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New Milford Yoga Studio Trumps Criminal Justice Job For Oradell Woman

Melissa Varjan thought she'd be going into criminal justice. Instead, she opened a yoga studio in New Milford.
Melissa Varjan thought she'd be going into criminal justice. Instead, she opened a yoga studio in New Milford. Photo Credit: Melissa Varjan
Varjan received a job offer in criminal justice the day  after she opened her New Milford yoga studio.
Varjan received a job offer in criminal justice the day after she opened her New Milford yoga studio. Photo Credit: Melissa Varjan

NEW MILFORD, N.J. — A background in criminal justice served merely as the path to her passion for Melissa Varjan of Oradell.

But that's something the yoga instructor has been more than okay with since opening Hokis in New Milford last year.

Varjan took her first yoga class while studying for her Master's in juvenile justice and delinquency. She wasn't crazy about it but didn't want to waste the four remaining class passes she'd purchased.

"I ended up connecting with the teachers that I ended up studying with," Varjan said. "Then I sort of got peer-pressured into doing my yoga certifications."

It all worked out, though. Varjans began falling in love with the feeling she got from teaching. Besides, the pocket money was nothing to complain about.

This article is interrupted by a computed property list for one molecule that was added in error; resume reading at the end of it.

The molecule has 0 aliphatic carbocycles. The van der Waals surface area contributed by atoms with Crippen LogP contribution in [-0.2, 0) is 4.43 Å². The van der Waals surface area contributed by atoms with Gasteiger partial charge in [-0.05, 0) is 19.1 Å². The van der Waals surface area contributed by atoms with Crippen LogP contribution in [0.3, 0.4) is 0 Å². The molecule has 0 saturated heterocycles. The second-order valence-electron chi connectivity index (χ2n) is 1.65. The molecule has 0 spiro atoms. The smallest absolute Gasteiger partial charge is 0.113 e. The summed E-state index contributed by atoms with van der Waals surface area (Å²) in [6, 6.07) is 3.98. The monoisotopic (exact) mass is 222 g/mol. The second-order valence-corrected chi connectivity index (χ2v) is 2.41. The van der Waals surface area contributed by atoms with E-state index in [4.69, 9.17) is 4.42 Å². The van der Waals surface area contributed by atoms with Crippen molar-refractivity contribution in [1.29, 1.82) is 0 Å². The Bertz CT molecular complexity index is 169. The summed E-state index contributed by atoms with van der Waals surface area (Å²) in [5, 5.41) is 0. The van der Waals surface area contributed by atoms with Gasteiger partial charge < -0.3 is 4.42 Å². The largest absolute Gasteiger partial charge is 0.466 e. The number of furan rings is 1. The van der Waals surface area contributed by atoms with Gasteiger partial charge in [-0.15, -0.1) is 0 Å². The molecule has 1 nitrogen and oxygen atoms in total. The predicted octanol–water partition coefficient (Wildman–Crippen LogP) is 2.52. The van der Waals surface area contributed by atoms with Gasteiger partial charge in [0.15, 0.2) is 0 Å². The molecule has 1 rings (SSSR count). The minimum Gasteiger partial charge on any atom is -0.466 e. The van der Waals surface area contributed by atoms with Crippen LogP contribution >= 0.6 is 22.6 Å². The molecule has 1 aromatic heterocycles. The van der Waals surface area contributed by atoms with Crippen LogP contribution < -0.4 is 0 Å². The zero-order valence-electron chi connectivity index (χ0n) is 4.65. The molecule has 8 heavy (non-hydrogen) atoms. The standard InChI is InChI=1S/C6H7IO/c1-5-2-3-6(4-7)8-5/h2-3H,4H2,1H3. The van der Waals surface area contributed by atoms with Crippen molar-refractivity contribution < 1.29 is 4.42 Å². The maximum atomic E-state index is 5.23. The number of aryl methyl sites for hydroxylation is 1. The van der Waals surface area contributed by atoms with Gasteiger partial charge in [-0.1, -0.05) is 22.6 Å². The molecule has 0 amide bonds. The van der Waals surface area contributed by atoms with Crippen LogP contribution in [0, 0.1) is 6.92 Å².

She completed her Master's degree and began applying for jobs in the field — all of which she was overqualified for, she said.

Weeks went by and Varjan got nothing but radio silence from the employers. And so, she pursued her newfound passion and opened Hokis Personal Training and Yoga on Main Street in New Milford.

The day after her April 2 grand opening, Varjan got a call from a federal position she'd applied to.

It was too late.

"It was very weird but kind of reassuring," Varjan said. "It confirmed that this is where I'm supposed to be. I'm happy here."

Varjan aims to keep the "original elements of yoga" — such as mind and soul — in Hokis' classes. She chose teachers she knew students would want to be loyal to — ones that are eager to create a community.

"They'll remember your names, injuries and they'll check up on you when you're not there," the instructor said.

Yoga can be intimidating to some people but Varjan wants her studio to be welcoming, she said.

"Firefighters, body builders and women who just had surgery all walk in off the street," Varjan said. "Yoga is for everybody."

Criminal justice majors included.

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